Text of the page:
As true as it is that Star Wars is a brilliant adventure machine that is designed to grab viewers and suck them in to its world and care about its people, it is also true that The Phantom Menace involves a lot of wonky political machinations that require you to pay attention, and starts right out by throwing the audience into the middle of a particularly muddy situation, even if it does lead to a pretty kick ass Jedi battle.
This is the reason this order works so well. Star Wars and The Empire Strikes Back have built so much up, and raised so many fascinating questions that anyone watching is paying attention at this point.
How do I feel about Jar Jar Binks and Boss Nass? I've never hated Jar-Jar the way others do. I can't see I ever will.
I feel bad for Ahmed Best. I imagine the day he got that job, it must of felt like he was joining a special clan and would be set for life, not financially, but in terms of goodwill. He could be like Peter Mayhew and those guys and always be welcome at fan gatherings and signings... and, yeah, sometimes life doesn't turn out like you hope or expect.
I'm just as glad that the Jar Jar levels dropped in the two follow-ups, but he doesn't fill me with the levels of rage he does other viewers.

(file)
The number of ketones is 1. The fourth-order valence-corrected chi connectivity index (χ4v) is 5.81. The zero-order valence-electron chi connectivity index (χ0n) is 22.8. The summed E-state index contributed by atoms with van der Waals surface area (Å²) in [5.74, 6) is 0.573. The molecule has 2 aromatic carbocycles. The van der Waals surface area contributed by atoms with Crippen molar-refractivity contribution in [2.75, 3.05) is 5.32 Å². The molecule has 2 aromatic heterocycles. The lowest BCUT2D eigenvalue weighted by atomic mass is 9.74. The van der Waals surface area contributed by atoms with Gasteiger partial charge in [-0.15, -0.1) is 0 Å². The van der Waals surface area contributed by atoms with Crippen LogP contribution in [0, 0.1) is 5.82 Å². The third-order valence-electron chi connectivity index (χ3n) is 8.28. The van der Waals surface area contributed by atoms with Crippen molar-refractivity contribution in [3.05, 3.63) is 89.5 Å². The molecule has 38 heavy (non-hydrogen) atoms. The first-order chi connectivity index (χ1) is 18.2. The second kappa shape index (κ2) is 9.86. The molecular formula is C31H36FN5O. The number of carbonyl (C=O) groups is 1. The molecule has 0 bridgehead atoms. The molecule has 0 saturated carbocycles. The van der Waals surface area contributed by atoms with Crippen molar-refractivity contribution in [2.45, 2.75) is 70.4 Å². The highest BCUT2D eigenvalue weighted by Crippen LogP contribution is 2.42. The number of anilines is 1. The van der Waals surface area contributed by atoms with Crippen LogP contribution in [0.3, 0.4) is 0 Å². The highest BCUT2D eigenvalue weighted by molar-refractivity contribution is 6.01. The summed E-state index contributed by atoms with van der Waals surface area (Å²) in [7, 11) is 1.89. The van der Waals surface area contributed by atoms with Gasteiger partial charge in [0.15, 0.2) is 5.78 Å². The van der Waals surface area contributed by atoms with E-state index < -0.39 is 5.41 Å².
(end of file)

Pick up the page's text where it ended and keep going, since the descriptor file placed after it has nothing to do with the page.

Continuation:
In fact, while I'm a huge Brian Blessed fan - Prince Vultan, motherfucker! - but Boss Nass bugs me considerably more than Jar Jar does.
As to the movie, I do still think it would make more sense with Anakin Skywalker being 19 years old. Not only does this help make better sense of many elements, it directly mirrors Luke Skywalker in Star Wars and puts that parallel in sharper relief.
Of course, that would have eliminated the need for Qui-Gon Jinn from the story, and not only does Liam Neeson totally rock, but it's cool that Obi-Wan Kenobi shifts from having an impulsive master to having an impulsive student. It makes a lot of his decisions make more sense.
I was very excited by Attack of the Clones at the time. Now, it has some good moments, but it mostly feels like a bridge between The Phantom Menace and Revenge of the Sith, and with John Carter of Mars topping the big Edgar Rice Burroughs arena sequence, it really doesn't have much.
Basically there's just the Yoda vs. Dooku sequence that I like, but the Yoda battle in Revenge of the Sith has more emotional impact and, I admit, The Clone Wars has enough Yoda battling to have made me at least a little spoiled.
At this point, I'd seriously intended to watch The Clone Wars and Ambush, the first episode of "The Clone Wars" series. However, Kim's amazing patience and good humor with having all of this thrust on her at once was showing some signs of cracking.